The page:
Scottish GPC will conduct a wide-ranging survey of GP workload despite concerns from its own chairman and UK GPC members warning the move could be counterproductive.
Delegates at the Scottish LMCs conference passed a motion calling for the Scottish GPC (SGPC) to ‘ask all GPs working in Scotland to determine their priorities before our elected GP leaders negotiate on any Scottish contract in future’.
To achieve this, a motion was passed calling on SGPC to ‘carry out a comprehensive GP workload survey to inform future policy’ and calling for work to ‘define what GPs are required to do under GMS so that GPs working in Scotland can finally put a stop to the unresourced shifting of work from secondary care’.
SGPC chair Dr Alan McDevitt asked LMCs to reject calls for a survey because ‘we haven’t got time before the next contract’ and warned defining GPs core GMS work could mean even more work for GPs and that they needed to learn to ‘say no’.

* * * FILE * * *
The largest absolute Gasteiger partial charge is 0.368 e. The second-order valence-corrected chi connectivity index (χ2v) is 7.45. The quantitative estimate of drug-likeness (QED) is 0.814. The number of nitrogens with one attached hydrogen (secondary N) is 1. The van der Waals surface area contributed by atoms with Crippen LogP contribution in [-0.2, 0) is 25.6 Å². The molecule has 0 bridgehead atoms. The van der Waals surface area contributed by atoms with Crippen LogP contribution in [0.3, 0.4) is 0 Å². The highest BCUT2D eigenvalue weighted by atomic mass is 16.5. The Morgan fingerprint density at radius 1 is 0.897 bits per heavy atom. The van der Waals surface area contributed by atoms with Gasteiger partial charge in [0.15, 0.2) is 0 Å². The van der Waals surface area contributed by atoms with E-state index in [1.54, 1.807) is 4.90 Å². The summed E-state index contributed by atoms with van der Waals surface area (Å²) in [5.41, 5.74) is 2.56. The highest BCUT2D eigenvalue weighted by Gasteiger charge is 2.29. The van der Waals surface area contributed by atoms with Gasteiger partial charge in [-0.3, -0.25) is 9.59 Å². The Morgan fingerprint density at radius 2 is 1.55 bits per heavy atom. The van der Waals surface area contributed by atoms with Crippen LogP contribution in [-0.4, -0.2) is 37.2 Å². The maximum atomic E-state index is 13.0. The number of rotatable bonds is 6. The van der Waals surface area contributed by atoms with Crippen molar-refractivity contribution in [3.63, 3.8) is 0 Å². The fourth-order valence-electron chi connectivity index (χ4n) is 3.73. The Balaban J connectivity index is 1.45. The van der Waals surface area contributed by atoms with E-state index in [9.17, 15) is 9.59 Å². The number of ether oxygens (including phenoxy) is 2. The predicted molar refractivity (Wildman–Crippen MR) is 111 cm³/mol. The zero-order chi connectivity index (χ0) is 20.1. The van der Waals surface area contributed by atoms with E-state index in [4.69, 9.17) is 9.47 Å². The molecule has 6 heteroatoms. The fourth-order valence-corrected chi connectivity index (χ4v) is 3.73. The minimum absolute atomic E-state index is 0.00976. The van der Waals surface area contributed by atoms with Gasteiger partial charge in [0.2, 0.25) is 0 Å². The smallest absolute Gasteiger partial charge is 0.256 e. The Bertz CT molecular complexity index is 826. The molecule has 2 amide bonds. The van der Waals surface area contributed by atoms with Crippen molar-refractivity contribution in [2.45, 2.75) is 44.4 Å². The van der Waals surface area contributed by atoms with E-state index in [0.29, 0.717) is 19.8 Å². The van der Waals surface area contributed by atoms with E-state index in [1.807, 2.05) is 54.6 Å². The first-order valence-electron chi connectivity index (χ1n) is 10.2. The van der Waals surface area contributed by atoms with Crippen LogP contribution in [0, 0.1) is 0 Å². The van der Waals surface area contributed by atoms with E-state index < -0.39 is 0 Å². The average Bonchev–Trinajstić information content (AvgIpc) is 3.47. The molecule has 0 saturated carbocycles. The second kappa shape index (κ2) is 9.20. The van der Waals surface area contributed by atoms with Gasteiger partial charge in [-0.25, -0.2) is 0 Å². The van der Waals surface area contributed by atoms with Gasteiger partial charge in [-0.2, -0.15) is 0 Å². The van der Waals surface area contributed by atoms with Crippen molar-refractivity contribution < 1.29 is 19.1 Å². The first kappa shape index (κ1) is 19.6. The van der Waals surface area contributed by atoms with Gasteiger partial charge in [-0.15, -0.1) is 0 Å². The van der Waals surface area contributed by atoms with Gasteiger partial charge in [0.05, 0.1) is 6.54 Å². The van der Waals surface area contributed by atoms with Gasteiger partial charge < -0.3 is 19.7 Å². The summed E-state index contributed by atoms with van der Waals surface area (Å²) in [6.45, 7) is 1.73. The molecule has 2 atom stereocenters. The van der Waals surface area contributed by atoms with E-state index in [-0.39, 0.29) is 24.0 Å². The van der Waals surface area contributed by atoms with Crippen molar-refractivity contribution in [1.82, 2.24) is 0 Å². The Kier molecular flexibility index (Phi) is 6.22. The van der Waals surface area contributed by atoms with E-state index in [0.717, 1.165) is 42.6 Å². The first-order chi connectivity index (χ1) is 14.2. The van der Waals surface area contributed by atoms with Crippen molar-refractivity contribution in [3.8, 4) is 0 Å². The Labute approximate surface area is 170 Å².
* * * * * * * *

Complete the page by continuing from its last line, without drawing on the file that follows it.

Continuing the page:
Dr McDevitt said: ‘We do listen to [what you want] – if we do achieve a three-year deal we’ll have three years to discuss what happens then and that’s when I think we should take it to the profession, find out what they want and make sure you approve of anything that we subsequently do.’
He added: ‘Defining core as everything you all do now – it’s all things to all people. If we wrapped up all that and said that’s what GPs do now, many of you would have to do a lot more than you do now, it’s very difficult to define.’
However, moving the motion, Dr Iain Kennedy, from Highland LMC, said: ‘I really don’t think it would take much to send a Surveymonkey to every GP in Scotland. It’s the grassroots GPs that we’re representing and I think we should ask them.’
He added: ‘I haven’t said it’s to define core [work] – the reason we’re doing extended hours is because they know we never say “no” but at some point we are going to have to say “no” to something.’
GPC member Dr John Canning that is would be ‘very expensive’ exercise.